You could say that! I've been operating as Grim Deeds since 2014. That's my alter-ego and artistic passion - I love writing and recording songs so Grim Deeds has been my main vehicle for doing that, and it's also led to me creating Laptop Punk Records. I was able to build up enough momentum with my own music to justify taking on a new role as a facilitator and supporter of other projects. I wanted to give back, and it's been a very satisfying experience so far.

And I just released my 20th Grim Deeds album with more releases scheduled before the end of the year, so the madness continues.

Like me, you seem to inherently understand how cool compilations are. Was that always an important part of the label? Do you think they’ll ultimately make a comeback? 
I'm glad you also value comps! For many of us who grew up in the '80s and '90s, comps were the best way to preview new bands and get to know the broader community of artists and labels affiliated with bands we already loved. I think comps are still relevant today, and it's a physical format worth producing.

Comps bring people together and spread the good vibes around for everyone to enjoy. As long as you choose quality songs, there's no downside from my point of view.

There's also a motivating factor for both the listener and contributors—if the first volume is a banger, people are going to get stoked on Volume 2!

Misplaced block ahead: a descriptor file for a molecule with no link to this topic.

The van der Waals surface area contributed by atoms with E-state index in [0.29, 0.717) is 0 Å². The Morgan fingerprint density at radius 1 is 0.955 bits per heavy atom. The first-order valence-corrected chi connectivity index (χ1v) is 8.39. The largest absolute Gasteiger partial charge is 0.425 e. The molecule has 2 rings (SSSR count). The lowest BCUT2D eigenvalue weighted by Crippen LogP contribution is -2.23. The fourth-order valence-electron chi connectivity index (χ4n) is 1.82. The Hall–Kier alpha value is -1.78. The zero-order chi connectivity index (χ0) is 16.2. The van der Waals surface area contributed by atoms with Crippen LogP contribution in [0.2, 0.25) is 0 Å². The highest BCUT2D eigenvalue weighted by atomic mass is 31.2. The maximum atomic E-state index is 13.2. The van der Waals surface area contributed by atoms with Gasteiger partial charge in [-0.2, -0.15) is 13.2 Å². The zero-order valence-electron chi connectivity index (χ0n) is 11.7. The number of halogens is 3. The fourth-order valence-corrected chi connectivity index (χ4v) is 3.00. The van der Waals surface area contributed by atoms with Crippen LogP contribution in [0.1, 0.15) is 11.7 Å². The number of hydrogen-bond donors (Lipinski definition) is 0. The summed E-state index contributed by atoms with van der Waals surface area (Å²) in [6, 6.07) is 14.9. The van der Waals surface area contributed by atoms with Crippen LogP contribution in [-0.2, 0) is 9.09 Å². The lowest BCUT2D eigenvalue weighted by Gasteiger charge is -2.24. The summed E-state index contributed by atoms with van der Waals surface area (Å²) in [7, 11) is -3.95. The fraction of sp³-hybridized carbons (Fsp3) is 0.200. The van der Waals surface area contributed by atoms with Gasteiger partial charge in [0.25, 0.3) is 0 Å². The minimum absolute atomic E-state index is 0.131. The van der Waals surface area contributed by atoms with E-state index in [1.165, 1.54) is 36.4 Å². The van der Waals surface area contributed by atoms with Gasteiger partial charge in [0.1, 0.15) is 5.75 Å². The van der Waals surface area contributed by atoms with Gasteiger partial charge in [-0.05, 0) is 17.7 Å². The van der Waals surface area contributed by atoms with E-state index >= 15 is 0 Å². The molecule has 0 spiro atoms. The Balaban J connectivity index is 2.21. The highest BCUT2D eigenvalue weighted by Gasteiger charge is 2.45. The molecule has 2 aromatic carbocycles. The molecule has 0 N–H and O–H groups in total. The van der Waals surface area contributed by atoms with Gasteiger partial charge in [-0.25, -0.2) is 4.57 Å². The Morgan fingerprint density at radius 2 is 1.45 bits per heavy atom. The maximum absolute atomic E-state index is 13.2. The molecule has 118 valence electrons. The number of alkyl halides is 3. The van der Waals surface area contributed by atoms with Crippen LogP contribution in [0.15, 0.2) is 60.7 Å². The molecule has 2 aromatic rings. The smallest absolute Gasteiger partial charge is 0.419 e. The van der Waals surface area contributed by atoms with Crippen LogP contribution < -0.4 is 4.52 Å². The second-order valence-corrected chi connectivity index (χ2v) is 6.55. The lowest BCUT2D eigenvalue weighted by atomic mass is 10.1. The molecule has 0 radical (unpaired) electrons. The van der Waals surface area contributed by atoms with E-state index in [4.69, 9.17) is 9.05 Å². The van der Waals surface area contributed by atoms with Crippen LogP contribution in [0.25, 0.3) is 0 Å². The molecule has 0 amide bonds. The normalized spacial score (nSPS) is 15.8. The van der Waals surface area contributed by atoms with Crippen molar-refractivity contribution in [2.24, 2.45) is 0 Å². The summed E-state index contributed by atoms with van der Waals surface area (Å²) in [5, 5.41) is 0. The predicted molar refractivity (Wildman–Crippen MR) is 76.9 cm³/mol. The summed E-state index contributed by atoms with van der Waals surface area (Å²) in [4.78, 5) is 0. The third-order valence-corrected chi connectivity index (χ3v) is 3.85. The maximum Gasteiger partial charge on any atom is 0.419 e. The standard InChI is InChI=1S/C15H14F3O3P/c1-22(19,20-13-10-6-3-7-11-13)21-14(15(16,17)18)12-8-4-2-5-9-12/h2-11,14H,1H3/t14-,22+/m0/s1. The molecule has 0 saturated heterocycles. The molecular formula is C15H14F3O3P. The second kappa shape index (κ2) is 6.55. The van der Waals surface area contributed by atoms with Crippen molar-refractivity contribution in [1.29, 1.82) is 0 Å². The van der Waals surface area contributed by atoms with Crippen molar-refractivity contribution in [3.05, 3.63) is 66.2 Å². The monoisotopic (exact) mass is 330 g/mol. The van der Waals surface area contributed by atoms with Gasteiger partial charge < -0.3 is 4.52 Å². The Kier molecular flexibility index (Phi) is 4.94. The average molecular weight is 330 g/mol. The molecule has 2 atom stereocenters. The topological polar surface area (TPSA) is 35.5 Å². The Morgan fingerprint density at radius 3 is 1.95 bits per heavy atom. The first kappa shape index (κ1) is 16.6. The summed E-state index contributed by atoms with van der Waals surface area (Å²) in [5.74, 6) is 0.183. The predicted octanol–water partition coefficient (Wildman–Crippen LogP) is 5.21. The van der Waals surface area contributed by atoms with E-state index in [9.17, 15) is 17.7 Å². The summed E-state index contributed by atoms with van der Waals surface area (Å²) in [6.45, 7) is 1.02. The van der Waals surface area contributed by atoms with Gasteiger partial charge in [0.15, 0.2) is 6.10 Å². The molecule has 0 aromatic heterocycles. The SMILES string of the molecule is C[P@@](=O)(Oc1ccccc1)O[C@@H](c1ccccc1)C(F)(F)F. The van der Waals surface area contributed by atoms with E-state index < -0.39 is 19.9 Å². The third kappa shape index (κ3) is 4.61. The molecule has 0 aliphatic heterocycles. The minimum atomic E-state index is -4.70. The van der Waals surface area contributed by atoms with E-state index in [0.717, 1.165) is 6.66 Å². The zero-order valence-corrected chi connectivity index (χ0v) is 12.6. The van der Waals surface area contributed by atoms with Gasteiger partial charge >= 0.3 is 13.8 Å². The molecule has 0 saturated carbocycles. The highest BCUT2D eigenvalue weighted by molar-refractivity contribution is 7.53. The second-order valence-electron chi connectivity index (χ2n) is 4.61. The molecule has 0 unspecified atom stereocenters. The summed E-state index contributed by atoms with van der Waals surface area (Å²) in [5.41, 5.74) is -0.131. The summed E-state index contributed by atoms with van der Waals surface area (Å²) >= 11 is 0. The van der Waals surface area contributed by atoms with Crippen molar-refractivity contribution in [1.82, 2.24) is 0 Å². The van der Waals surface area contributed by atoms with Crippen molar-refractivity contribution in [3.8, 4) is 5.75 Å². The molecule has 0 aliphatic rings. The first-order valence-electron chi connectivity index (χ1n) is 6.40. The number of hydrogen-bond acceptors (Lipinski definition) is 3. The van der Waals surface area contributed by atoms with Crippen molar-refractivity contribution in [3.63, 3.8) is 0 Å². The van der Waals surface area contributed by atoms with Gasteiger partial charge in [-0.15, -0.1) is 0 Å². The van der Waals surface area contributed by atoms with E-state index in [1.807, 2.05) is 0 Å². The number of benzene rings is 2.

Give us the skinny on upcoming releases to look out for! 
There's always something coming down the pipe. I just released the Dumbskull full-length (one-man garagey-pop-punk from Iowa), and I've got a few coming that I'm excited about, too. Noodlebrain from Illinois is recording a full-length, Dave Strong from Maine is recording new singles, Patrick McVay, aka Classic Pat, from Tennessee is working on a new covers album, and Marisa In Pink from California is about to premiere her new single.

I'm beginning to compile the best songs from the past 6 months or so in preparation for Laptop Punk Records Compilation Volume 2, which will be available on the label bandcamp as well as via OUTLOUD! Records on CD.

How can people best keep up with the label? 
Befriend Grim Deeds on Facebook, or follow Laptop Punk Records on Bandcamp. I'm always posting in the pop punk Facebook groups, so if you go looking you're bound to find something good.

And to all the secret songwriters out there—hit me up! Let's do a single.